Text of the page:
The medium’s effectiveness is the message

If I had known Baudrillard’s Symbolic Exchange and Death was basically an extended investigation of the ramifications of McLuhan’s “the medium is the message” claim, I probably would have dumped a bunch of it in to my paper on virality.

Virality isn’t a medium, exactly, but a media effect, so it takes us one step further: “the medium’s effectiveness is the message.” Or “circulation is the message.” Arguably, using the medium, as opposed to the medium’s static formal qualities, is eventually what all content boils down to in a quantified network. 

What started me thinking about this is what Baudrillard has to say about public opinion, which he says “is par excellence both the medium and the message.” Public opinion refers not to some pre-existing opinion that it successfully measures. It refers to itself, already set in motion as a supposedly real and objective thing, and polls merely measure how much the people polled already know about it. 

Opinion polls are situated beyond all social production of opinion. They now refer only to a simulacrum of public opinion. This mirror of opinion is analogous in its way to that of the Gross National Product: the imaginary mirror of productive forces without regard for their social finality or counter-finality, the essential thing being merely that ‘it’ [ça] is reproduced. The same goes for public opinion, where what matters most is that it grows incessantly in its own image: this is the secret of mass representation.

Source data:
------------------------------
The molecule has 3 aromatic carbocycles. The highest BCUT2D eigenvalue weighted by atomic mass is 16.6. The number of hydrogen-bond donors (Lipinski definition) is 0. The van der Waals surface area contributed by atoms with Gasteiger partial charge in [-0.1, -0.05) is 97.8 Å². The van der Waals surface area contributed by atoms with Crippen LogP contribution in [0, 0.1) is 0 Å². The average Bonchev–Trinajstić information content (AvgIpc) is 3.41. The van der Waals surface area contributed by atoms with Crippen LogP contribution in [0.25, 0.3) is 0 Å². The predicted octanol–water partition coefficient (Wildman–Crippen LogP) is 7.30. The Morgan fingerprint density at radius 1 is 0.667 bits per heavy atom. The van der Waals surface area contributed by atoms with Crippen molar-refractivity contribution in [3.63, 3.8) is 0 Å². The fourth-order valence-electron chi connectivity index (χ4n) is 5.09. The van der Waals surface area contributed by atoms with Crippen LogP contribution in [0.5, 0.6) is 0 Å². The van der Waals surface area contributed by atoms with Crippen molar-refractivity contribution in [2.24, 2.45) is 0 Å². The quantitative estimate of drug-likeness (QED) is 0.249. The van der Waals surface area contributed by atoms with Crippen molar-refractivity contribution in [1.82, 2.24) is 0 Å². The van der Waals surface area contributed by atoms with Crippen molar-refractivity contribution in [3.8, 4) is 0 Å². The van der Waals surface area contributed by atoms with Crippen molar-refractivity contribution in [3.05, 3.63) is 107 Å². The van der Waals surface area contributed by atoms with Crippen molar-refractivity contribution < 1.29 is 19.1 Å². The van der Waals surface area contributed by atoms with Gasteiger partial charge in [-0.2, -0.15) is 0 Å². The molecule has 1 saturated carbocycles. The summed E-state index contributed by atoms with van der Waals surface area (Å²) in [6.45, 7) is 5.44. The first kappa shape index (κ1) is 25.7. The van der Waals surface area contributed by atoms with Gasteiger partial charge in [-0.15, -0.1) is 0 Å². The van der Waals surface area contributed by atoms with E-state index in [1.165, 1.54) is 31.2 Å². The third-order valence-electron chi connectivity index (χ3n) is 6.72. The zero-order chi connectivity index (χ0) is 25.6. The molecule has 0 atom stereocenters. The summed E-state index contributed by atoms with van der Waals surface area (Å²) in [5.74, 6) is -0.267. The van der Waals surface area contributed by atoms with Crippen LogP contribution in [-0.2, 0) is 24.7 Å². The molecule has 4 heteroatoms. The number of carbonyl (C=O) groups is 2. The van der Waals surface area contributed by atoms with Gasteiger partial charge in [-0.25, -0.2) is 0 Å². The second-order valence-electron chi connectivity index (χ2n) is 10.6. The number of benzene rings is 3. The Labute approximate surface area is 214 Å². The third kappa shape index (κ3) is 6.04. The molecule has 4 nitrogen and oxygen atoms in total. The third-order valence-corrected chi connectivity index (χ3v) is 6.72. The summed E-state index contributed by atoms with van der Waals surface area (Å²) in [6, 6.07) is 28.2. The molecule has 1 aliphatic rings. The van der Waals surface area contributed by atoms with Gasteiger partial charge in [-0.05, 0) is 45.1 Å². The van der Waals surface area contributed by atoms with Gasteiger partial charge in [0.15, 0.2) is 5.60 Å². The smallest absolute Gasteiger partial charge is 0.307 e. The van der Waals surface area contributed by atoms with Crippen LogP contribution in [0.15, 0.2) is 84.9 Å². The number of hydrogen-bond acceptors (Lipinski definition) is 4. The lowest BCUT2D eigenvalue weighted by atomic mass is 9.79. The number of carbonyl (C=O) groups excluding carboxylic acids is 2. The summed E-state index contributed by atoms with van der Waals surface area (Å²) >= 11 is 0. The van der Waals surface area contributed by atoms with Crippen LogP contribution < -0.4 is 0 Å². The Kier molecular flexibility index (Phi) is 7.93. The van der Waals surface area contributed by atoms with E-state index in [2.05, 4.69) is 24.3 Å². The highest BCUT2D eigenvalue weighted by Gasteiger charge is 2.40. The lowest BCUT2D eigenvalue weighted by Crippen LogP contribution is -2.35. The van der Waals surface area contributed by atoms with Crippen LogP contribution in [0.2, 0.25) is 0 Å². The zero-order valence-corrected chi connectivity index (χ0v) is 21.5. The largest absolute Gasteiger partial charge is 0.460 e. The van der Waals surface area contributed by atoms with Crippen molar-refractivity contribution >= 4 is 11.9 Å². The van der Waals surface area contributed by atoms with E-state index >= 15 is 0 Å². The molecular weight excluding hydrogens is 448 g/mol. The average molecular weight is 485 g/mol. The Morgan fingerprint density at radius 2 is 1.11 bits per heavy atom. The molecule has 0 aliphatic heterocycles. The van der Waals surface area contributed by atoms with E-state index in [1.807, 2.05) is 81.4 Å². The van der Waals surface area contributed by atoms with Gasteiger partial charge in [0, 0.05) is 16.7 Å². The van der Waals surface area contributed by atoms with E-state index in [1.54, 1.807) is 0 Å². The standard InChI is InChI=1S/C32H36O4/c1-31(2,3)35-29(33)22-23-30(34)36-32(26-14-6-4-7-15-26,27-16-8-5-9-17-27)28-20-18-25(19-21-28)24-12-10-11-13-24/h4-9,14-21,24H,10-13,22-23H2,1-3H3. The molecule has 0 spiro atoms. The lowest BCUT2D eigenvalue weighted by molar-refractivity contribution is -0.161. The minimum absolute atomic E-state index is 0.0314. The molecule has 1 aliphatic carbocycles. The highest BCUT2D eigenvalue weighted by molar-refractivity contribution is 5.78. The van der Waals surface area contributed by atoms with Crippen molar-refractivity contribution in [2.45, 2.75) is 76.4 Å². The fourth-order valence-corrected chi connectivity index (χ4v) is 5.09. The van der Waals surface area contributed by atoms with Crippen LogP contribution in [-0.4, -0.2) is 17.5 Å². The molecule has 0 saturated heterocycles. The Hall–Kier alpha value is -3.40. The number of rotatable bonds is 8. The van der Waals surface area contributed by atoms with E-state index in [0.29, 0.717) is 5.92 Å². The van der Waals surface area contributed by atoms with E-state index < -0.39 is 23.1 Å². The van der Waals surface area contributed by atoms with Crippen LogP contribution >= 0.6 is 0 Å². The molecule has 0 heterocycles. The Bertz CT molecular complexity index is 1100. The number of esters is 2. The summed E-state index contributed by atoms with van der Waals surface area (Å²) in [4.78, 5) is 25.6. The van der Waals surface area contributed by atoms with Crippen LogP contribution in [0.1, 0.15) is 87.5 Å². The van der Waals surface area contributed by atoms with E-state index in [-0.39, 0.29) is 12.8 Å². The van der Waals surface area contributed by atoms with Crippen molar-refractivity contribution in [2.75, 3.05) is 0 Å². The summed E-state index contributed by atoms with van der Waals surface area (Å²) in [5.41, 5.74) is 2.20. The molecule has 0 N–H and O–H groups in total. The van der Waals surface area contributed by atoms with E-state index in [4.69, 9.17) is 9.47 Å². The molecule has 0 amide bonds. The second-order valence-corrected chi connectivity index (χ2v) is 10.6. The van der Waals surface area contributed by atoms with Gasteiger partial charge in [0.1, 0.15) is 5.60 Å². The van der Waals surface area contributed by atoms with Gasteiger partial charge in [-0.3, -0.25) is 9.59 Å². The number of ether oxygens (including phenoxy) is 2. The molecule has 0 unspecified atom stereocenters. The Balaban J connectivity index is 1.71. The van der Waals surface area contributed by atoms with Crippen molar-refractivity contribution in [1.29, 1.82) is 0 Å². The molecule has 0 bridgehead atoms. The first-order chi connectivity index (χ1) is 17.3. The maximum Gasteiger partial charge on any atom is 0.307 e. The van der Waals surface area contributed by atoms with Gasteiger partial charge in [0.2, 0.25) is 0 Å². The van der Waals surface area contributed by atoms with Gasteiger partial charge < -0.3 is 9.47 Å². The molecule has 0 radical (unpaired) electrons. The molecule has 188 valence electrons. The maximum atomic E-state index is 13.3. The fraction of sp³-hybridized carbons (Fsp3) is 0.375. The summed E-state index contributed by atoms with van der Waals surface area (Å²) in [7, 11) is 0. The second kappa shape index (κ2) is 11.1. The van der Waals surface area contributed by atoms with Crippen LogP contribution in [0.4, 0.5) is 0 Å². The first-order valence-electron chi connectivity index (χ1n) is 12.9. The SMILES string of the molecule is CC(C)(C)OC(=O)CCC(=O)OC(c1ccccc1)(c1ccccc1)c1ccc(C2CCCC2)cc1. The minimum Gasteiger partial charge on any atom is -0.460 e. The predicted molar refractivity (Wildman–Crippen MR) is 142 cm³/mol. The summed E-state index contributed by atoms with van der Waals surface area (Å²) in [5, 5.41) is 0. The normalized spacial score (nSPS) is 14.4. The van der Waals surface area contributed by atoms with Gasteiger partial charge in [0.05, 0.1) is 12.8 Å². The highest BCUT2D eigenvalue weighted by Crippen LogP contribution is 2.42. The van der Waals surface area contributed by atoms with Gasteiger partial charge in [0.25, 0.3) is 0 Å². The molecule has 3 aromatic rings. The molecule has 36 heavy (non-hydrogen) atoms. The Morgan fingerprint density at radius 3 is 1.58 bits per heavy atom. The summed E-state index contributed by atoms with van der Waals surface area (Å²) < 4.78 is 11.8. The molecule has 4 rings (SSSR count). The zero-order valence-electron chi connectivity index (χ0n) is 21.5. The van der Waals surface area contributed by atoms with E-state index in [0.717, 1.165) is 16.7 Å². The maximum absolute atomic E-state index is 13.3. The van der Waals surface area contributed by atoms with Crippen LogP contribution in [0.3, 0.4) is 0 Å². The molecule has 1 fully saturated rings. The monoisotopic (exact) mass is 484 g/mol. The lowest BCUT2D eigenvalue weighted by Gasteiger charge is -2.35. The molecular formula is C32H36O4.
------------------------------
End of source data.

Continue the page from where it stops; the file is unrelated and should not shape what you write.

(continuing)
Nobody need produce an opinion any more, but everyone must reproduce public opinion, in the sense that all opinions are swallowed up in this kind of general equivalent and proceed from it thereafter (reproduce it, or what they take it to be, at the level of individual choice).

I argue that virality is basically an extension of that process. It posits reproduction of a meme as the centrally important fact about a meme, swallowing its putative content. Its massiveness speaks to its importance, and all reiterations of it refer to that, not to “what it’s about.”

Baudrillard suggests the function of polling is to simply perpetuate polling, the imposition of questions with already prepared answers on top of reality to delimit it. Polls “belong to the same order as TV and the electronic media, which … are also a perpetual question/answer game, an instrument of perpetual polling.”

Virality too is an “instrument of perpetual polling,” inviting us to engage with reality only through an ongoing referendum on how certain things are being circulated. In a world where representations are governed by virality, perpetual polling — assessing the momentum of a thing’s spread —is the only way to process, interact with the real.

When Baudrillard describes what happens as polling supplants more open-ended forms of expression, he could be describing our quantified communications on social media. 

There is a jubilation proper to this spectacular nullity, and the final form that it takes is that of statistical contemplation. Such contemplation, moreover, is always coupled, as we know, with a profound disappointment — the species of disillusion that the polls provoke by absorbing all public speaking, by short-circuiting every means of expression. They exert fascination in proportion to this neutralization through emptiness, to the vertigo they create by anticipating every possible reality in the image.

Social media use turns out to be not a liberation from the top-down tyranny of old media, with its techniques of manipulating and corralling public opinion, but instead extends the hegemony of such techniques. Social media turn everything we say or do within it into a moment of polling, kicking off “statistical contemplation” as the only means of thinking about it all. Once statistical contemplation starts, how can we make it stop?

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